Calif. Atty Gen. Bonta Was Leading Force in Fight That Saved Obamacare

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Bo Tefu | California Black Media

Last week, the United States Supreme Court ruled 7-2 in favor of keeping the core of the Patient Protection and Affordable Care Act (ACA), also known as Obamacare, intact.

That decision resolved more-than-a-decade-long Democrat-versus-Republican legal tug-of-war about the federal government’s role in health care coverage.

At the end of that grueling battle, California Attorney General Rob Bonta, a former Assemblymember from Oakland, emerged a quiet victor.

In March, when Gov. Newsom appointed Bonta California’s 34th Attorney General, he stepped into a respected and carefully built legacy of successful legal advocacy and litigation against Conservative foes that his predecessor Xavier Becerra left behind. Pres. Biden appointed Becerra Health and Human Services Secretary.

Bonta said the Supreme Court’s decision, “affirms, once again and hopefully for the last time, that the ACA is the law of the land.”

“Americans know health coverage can mean the difference between life and death, so families across the country should rest easy tonight knowing their healthcare is safe,” said Bonta.

Bonta led a coalition of more than 20 states challenging Republican efforts to undo the Obama-Era health care act. He was joined by governor of Kentucky as well as the attorneys general of Colorado, Connecticut, Delaware, Hawaii, Illinois, Iowa, Massachusetts, Michigan, Minnesota, Nevada, New Jersey, New York, North Carolina, Oregon, Rhode Island, Vermont, Virginia, Washington, and the District of Columbia.

The coalition successfully pushed back a lawsuit spearheaded by more than a dozen Republican states led by Texas and upheld benefits of the ACA including patient protections, affordability measures, and coverage expansions.

In the court case California versus Texas, Republican attorney generals tried to overturn a monetary penalty for individuals who fail to obtain minimum health insurance. The ACA, enacted in 2010, required individuals to get minimum health essential health insurance coverage and individuals who failed to do so would have to pay a penalty.

However, the requirement was amended in 2017 to cost $0 which voided the penalty fee.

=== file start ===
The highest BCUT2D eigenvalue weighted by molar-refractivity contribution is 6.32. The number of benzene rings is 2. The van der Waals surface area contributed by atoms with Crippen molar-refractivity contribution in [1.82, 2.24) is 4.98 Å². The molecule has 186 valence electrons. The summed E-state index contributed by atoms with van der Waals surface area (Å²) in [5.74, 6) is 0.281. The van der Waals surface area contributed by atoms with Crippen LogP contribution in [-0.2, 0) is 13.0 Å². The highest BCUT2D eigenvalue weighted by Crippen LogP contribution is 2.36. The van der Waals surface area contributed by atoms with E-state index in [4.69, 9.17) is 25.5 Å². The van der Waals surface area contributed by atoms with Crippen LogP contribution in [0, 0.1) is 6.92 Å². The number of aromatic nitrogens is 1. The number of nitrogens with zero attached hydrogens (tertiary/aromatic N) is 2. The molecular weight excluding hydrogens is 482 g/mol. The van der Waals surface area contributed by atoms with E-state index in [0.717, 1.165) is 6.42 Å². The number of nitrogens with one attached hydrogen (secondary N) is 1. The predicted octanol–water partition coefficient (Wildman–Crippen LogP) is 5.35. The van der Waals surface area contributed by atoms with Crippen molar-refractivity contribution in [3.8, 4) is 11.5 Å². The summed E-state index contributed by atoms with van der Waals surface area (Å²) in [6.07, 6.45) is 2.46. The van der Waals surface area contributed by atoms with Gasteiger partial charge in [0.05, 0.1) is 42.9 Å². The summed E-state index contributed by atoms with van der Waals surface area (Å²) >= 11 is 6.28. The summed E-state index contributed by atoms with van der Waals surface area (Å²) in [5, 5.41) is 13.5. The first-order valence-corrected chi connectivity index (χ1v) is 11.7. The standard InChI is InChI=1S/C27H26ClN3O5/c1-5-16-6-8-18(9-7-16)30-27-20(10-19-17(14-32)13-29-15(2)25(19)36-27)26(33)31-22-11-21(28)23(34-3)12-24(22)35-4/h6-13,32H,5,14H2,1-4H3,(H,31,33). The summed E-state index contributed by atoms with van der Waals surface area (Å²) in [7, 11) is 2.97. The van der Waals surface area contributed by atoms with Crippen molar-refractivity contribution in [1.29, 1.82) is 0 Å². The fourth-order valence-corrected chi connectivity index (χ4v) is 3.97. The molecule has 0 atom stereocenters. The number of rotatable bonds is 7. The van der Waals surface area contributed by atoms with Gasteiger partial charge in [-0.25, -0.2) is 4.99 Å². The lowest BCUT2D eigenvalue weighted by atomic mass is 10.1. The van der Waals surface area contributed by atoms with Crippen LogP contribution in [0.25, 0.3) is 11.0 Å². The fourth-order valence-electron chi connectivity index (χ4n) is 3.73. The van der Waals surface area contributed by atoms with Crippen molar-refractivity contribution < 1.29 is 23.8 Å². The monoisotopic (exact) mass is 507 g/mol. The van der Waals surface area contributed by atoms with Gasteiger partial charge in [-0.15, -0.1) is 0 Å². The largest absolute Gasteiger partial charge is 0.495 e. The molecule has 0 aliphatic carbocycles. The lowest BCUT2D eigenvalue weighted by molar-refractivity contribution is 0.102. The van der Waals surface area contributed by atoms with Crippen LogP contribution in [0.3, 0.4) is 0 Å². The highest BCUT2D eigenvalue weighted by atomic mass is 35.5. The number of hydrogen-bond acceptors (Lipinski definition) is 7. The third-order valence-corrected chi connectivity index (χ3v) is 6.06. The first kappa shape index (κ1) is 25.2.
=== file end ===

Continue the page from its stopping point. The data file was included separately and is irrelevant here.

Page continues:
Republican attorneys general filed a lawsuit in the Fifth Circuit Court of Appeals claiming that the amendments were unconstitutional. However, the Supreme Court’s decision upheld the ACA provisions after Republicans were unsuccessful in making their case.

“No one should live in fear of being denied the lifesaving care they are entitled to, especially as our nation continues to battle the COVID-19 pandemic,” said Bonta.

According to the California Health Care Foundation, 3.7 million out of the 12.5 million people covered by Medi-Cal have health insurance through the ACA.

Health Advocates from community-based organizations across California say they are relieved by the Supreme Court’s ruling to keep the ACA but say that there is still room to make the law better.

Leaders from the California Black Health Network (CBHN), urged the state to focus on equity in healthcare.

Rhonda Smith, the executive director of CBHN highlighted that the court’s ruling helps reduce the lack of access to health care now that people get to keep their health care.

“One of the reasons why we have health disparities is because of the lack of access to healthcare services,” said Smith.

“It definitely plays a key role in trying to minimize health disparities, especially the impact of COVID on black and brown communities,” she said.

California Black Media’s coverage of COVID-19 is supported by the California Health Care Foundation.


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